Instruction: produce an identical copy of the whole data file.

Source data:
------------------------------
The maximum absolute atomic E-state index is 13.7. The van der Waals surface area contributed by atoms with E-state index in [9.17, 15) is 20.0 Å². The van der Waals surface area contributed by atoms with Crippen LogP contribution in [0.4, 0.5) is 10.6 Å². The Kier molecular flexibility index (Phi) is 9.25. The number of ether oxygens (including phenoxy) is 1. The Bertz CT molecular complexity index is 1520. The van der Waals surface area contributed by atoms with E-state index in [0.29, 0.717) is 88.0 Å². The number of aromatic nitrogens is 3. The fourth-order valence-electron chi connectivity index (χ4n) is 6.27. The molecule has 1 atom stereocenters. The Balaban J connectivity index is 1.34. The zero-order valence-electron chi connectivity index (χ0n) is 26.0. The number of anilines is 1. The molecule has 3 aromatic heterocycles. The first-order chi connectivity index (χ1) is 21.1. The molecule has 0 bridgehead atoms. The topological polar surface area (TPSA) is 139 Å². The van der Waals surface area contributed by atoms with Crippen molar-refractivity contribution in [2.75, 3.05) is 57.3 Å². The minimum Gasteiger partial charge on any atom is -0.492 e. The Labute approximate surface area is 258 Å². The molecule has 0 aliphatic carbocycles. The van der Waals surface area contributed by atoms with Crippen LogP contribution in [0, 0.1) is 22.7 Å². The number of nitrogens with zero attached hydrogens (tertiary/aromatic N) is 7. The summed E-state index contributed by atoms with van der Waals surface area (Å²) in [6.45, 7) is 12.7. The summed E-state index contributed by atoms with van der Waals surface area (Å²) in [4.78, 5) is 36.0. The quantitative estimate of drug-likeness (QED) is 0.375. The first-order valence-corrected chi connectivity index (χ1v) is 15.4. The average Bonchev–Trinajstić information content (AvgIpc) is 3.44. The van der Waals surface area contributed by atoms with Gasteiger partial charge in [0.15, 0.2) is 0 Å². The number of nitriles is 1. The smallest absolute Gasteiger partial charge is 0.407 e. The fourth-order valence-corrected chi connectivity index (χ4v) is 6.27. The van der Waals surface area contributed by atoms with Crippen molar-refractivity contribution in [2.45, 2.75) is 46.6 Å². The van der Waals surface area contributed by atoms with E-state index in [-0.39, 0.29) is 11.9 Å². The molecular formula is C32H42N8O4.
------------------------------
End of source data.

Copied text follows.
The maximum absolute atomic E-state index is 13.7. The van der Waals surface area contributed by atoms with E-state index in [9.17, 15) is 20.0 Å². The van der Waals surface area contributed by atoms with Crippen LogP contribution in [0.4, 0.5) is 10.6 Å². The Kier molecular flexibility index (Phi) is 9.25. The number of ether oxygens (including phenoxy) is 1. The Bertz CT molecular complexity index is 1520. The van der Waals surface area contributed by atoms with E-state index in [0.29, 0.717) is 88.0 Å². The number of aromatic nitrogens is 3. The fourth-order valence-electron chi connectivity index (χ4n) is 6.27. The molecule has 1 atom stereocenters. The Balaban J connectivity index is 1.34. The zero-order valence-electron chi connectivity index (χ0n) is 26.0. The number of anilines is 1. The molecule has 3 aromatic heterocycles. The first-order chi connectivity index (χ1) is 21.1. The molecule has 0 bridgehead atoms. The topological polar surface area (TPSA) is 139 Å². The van der Waals surface area contributed by atoms with Crippen molar-refractivity contribution in [2.75, 3.05) is 57.3 Å². The minimum Gasteiger partial charge on any atom is -0.492 e. The Labute approximate surface area is 258 Å². The molecule has 0 aliphatic carbocycles. The van der Waals surface area contributed by atoms with Crippen LogP contribution in [0, 0.1) is 22.7 Å². The number of nitrogens with zero attached hydrogens (tertiary/aromatic N) is 7. The summed E-state index contributed by atoms with van der Waals surface area (Å²) in [6.45, 7) is 12.7. The summed E-state index contributed by atoms with van der Waals surface area (Å²) in [4.78, 5) is 36.0. The quantitative estimate of drug-likeness (QED) is 0.375. The first-order valence-corrected chi connectivity index (χ1v) is 15.4. The average Bonchev–Trinajstić information content (AvgIpc) is 3.44. The van der Waals surface area contributed by atoms with Gasteiger partial charge in [0.15, 0.2) is 0 Å². The number of nitriles is 1. The smallest absolute Gasteiger partial charge is 0.407 e. The fourth-order valence-corrected chi connectivity index (χ4v) is 6.27. The van der Waals surface area contributed by atoms with Crippen molar-refractivity contribution in [2.45, 2.75) is 46.6 Å². The van der Waals surface area contributed by atoms with E-state index in [-0.39, 0.29) is 11.9 Å². The molecular formula is C32H42N8O4.